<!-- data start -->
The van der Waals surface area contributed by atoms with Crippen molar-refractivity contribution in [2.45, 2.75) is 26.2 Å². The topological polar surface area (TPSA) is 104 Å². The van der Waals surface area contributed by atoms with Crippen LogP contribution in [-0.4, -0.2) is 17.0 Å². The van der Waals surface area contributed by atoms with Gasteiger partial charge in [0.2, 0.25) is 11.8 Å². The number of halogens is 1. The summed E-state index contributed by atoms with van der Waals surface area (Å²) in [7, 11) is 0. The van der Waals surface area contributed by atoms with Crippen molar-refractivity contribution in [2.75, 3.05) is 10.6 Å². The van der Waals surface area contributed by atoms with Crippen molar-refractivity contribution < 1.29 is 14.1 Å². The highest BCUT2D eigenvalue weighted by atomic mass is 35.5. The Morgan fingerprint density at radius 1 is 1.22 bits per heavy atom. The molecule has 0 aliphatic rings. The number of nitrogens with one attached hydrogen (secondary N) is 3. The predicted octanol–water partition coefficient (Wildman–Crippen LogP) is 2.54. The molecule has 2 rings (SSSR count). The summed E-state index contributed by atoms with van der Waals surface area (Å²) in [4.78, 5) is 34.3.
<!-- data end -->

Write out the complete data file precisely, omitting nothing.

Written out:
The van der Waals surface area contributed by atoms with Crippen molar-refractivity contribution in [2.45, 2.75) is 26.2 Å². The topological polar surface area (TPSA) is 104 Å². The van der Waals surface area contributed by atoms with Crippen LogP contribution in [-0.4, -0.2) is 17.0 Å². The van der Waals surface area contributed by atoms with Gasteiger partial charge in [0.2, 0.25) is 11.8 Å². The number of halogens is 1. The summed E-state index contributed by atoms with van der Waals surface area (Å²) in [7, 11) is 0. The van der Waals surface area contributed by atoms with Crippen molar-refractivity contribution in [2.75, 3.05) is 10.6 Å². The van der Waals surface area contributed by atoms with Crippen molar-refractivity contribution < 1.29 is 14.1 Å². The highest BCUT2D eigenvalue weighted by atomic mass is 35.5. The Morgan fingerprint density at radius 1 is 1.22 bits per heavy atom. The molecule has 0 aliphatic rings. The number of nitrogens with one attached hydrogen (secondary N) is 3. The predicted octanol–water partition coefficient (Wildman–Crippen LogP) is 2.54. The molecule has 2 rings (SSSR count). The summed E-state index contributed by atoms with van der Waals surface area (Å²) in [4.78, 5) is 34.3.